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No matter what your company or organization specializes in, it’s sure that you have some form or forms of data that needs to be stored, well, somewhere.
Before the invention of cloud computing, most company data was always stored on-site — that is, in the hard drives at a place of business. Additionally, some businesses may have had data stored on remotely-located hard drives or discs; but the majority of data was “in the building.”
Naturally, you can see how this would be dangerous — both for you as a business owner and your clients, customers, and investors. Sensitive data such as customer specs or financial information could be easily stolen, corrupted, lost because of a computer glitch, or even destroyed in a fire.
Today, with the advent of cloud computing. The bulk of these worries are gone. Nearly all major companies, organizations, governments, and many individuals use the cloud.
The first thing to know about “the cloud” is that it’s not a physical thing like a computer or a hard drive. Instead, this term refers to a virtual space or a select part of the Internet — the part that stores data.
Just as you can surf the web from anywhere in the world as long as you have an Internet connection, you can also access the cloud from anywhere in the world — plus whatever you store there. Again, you simply need an Internet connection. In this way, many people simply define the “cloud” as a metaphor for the Internet.
“Cloud computing” is the generally recognized term for all computing actions done in or via the cloud. Therefore, cloud computing refers to cloud-based data storage, but it also means cloud-based:
Before we dive into how to choose a cloud computing method, let’s talk about why you should be using cloud computing — and you absolutely should be.
Cloud computing provides numerous benefits that old-fashioned computing methods just can’t live up to. Specifically, cloud computing provides:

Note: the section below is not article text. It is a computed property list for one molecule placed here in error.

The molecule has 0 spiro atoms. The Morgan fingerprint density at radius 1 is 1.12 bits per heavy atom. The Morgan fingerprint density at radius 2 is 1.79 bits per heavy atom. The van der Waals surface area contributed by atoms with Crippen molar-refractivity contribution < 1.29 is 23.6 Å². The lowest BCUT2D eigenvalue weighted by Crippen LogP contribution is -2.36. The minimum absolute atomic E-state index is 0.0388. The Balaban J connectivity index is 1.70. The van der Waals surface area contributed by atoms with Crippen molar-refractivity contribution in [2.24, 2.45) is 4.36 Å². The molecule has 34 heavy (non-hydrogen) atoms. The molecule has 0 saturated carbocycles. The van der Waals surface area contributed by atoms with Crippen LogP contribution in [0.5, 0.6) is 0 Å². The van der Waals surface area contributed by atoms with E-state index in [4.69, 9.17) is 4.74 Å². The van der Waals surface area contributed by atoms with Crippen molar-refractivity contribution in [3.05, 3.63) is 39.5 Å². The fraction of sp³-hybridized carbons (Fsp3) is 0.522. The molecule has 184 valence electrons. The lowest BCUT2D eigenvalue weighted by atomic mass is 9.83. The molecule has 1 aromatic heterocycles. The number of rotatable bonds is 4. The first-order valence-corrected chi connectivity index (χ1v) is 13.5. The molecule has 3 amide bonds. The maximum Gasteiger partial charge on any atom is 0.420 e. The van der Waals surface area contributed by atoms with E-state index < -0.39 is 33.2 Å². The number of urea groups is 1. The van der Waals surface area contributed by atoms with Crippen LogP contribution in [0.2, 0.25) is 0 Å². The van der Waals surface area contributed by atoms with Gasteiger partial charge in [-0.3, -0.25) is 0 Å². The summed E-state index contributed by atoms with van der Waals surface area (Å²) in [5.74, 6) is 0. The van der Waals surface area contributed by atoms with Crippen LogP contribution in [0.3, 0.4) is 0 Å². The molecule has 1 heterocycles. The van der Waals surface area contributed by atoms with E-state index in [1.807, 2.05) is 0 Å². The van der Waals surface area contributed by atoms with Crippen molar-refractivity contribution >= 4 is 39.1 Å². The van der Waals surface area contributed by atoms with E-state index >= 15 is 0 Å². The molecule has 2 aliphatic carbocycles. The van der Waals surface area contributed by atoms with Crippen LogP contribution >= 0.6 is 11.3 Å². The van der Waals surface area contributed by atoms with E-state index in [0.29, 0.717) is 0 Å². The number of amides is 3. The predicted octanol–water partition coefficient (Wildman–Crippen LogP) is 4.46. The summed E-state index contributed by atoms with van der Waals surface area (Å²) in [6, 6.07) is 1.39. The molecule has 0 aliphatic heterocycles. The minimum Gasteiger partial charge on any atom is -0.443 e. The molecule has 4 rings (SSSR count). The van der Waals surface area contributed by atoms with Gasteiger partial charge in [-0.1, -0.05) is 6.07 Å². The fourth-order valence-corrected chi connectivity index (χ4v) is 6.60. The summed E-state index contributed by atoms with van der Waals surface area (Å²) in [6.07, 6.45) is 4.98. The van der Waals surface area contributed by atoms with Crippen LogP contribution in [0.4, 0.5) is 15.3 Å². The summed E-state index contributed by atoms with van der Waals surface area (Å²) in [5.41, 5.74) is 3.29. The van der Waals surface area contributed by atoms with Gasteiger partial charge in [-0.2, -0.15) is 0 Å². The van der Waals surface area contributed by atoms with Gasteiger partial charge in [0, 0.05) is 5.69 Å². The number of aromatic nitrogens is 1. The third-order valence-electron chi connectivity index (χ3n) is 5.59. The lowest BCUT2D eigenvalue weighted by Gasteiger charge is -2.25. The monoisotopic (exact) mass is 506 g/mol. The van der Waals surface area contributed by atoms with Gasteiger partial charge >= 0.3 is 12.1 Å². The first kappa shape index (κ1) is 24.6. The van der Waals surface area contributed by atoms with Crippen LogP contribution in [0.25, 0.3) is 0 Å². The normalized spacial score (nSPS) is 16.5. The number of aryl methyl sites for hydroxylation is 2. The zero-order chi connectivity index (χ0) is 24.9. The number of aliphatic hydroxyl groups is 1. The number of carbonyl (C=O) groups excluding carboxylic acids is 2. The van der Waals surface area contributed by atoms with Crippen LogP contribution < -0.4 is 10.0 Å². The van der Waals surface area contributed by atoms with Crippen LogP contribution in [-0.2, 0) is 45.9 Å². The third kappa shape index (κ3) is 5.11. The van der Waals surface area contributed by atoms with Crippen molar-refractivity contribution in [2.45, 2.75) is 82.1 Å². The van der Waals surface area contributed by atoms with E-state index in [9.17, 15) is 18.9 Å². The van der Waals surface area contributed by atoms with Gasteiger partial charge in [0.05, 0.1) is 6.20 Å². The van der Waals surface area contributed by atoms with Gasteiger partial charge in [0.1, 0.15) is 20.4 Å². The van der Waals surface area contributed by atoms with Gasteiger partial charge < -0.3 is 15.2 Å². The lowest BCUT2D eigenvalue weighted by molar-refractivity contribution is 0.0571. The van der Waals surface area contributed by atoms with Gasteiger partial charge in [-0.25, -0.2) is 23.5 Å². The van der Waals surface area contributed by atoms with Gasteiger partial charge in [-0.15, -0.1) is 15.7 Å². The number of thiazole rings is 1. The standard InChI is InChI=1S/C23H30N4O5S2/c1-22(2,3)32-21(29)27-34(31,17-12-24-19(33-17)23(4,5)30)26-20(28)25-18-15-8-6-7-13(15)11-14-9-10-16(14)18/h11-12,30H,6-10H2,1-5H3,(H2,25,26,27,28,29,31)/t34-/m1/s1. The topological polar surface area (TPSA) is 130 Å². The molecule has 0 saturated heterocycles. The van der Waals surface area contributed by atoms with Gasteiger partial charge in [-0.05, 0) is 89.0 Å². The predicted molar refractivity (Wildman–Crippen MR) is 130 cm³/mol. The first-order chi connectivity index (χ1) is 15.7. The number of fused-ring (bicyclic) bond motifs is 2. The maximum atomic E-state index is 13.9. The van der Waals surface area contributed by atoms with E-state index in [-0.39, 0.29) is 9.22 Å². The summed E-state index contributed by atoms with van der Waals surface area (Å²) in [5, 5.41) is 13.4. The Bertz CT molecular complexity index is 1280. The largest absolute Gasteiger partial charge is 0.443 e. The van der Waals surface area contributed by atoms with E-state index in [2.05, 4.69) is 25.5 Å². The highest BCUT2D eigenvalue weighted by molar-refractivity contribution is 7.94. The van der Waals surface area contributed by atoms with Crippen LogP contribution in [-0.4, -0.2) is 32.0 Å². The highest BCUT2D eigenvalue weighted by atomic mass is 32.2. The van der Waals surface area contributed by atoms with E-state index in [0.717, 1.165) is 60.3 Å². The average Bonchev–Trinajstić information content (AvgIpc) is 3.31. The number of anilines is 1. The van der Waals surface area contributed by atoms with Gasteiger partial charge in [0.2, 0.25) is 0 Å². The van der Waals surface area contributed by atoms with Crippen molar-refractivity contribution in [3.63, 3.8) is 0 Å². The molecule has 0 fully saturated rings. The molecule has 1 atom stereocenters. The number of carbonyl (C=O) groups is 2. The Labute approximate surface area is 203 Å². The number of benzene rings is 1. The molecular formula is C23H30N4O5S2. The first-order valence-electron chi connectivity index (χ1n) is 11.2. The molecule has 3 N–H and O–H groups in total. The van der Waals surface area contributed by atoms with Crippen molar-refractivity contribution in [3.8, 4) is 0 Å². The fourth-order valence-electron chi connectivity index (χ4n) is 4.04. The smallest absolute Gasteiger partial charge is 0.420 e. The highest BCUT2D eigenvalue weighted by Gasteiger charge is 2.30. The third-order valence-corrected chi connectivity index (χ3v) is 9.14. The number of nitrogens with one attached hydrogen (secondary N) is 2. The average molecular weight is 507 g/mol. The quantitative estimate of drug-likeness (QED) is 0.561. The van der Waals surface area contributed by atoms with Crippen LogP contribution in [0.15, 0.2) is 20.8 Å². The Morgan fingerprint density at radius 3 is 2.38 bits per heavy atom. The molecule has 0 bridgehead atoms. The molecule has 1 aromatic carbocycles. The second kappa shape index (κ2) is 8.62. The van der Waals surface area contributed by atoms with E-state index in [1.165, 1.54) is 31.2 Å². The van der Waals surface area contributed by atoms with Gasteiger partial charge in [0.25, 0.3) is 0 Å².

This depends on the organization’s specifications, needs, and goals. There are three basic methods of cloud computing to choose from.
Private Cloud Computing
This model of cloud computing provides dedicated use to your company’s data and systems over a private IT infrastructure. This is a good model to choose if you are particularly concerned about confidentiality and security. Only a trusted third-party or your company’s internal resources team should manage a private model of cloud computing, and you should only give access to those within your company.
Public Cloud Computing
This method of cloud computing allows your business’s resources (software, platforms, infrastructure) to be available to the general public. In some cases, these types of cloud computing models are offered to the public for free, but they may also be sold by a pay-per-usage model.
Hybrid Cloud Computing
As the name suggests, the hybrid cloud computing model blends a public cloud and a private cloud. The hybrid model is mostly by companies who need to operate both models, and thus, the two are integrated into one overarching system.
Resources in the cloud are easier to access, manage, and recover after an equipment malfunction. By switching your business to one of the cloud computing models outlined above, you’ll have a competitive edge and complete control of your company’s data and systems.